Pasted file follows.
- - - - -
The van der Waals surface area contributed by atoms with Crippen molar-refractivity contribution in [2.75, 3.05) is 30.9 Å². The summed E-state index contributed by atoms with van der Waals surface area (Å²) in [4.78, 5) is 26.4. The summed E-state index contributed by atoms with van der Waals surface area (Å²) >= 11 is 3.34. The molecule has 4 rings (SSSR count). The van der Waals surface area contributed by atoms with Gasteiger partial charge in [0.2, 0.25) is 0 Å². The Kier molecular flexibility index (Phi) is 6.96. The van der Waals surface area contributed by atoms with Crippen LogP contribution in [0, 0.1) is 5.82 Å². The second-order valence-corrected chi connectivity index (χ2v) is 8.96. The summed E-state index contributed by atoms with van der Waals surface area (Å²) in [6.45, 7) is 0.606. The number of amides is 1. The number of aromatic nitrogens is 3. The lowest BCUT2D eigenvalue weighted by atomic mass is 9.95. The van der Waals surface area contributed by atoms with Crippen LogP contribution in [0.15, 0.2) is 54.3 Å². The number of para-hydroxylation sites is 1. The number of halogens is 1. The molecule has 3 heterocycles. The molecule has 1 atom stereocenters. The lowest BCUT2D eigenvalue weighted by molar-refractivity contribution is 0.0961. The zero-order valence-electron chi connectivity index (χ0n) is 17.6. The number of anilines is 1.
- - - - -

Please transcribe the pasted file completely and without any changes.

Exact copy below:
The van der Waals surface area contributed by atoms with Crippen molar-refractivity contribution in [2.75, 3.05) is 30.9 Å². The summed E-state index contributed by atoms with van der Waals surface area (Å²) in [4.78, 5) is 26.4. The summed E-state index contributed by atoms with van der Waals surface area (Å²) >= 11 is 3.34. The molecule has 4 rings (SSSR count). The van der Waals surface area contributed by atoms with Gasteiger partial charge in [0.2, 0.25) is 0 Å². The Kier molecular flexibility index (Phi) is 6.96. The van der Waals surface area contributed by atoms with Crippen LogP contribution in [0, 0.1) is 5.82 Å². The second-order valence-corrected chi connectivity index (χ2v) is 8.96. The summed E-state index contributed by atoms with van der Waals surface area (Å²) in [6.45, 7) is 0.606. The number of amides is 1. The number of aromatic nitrogens is 3. The lowest BCUT2D eigenvalue weighted by atomic mass is 9.95. The van der Waals surface area contributed by atoms with Crippen LogP contribution in [0.15, 0.2) is 54.3 Å². The number of para-hydroxylation sites is 1. The number of halogens is 1. The molecule has 3 heterocycles. The molecule has 1 atom stereocenters. The lowest BCUT2D eigenvalue weighted by molar-refractivity contribution is 0.0961. The zero-order valence-electron chi connectivity index (χ0n) is 17.6. The number of anilines is 1.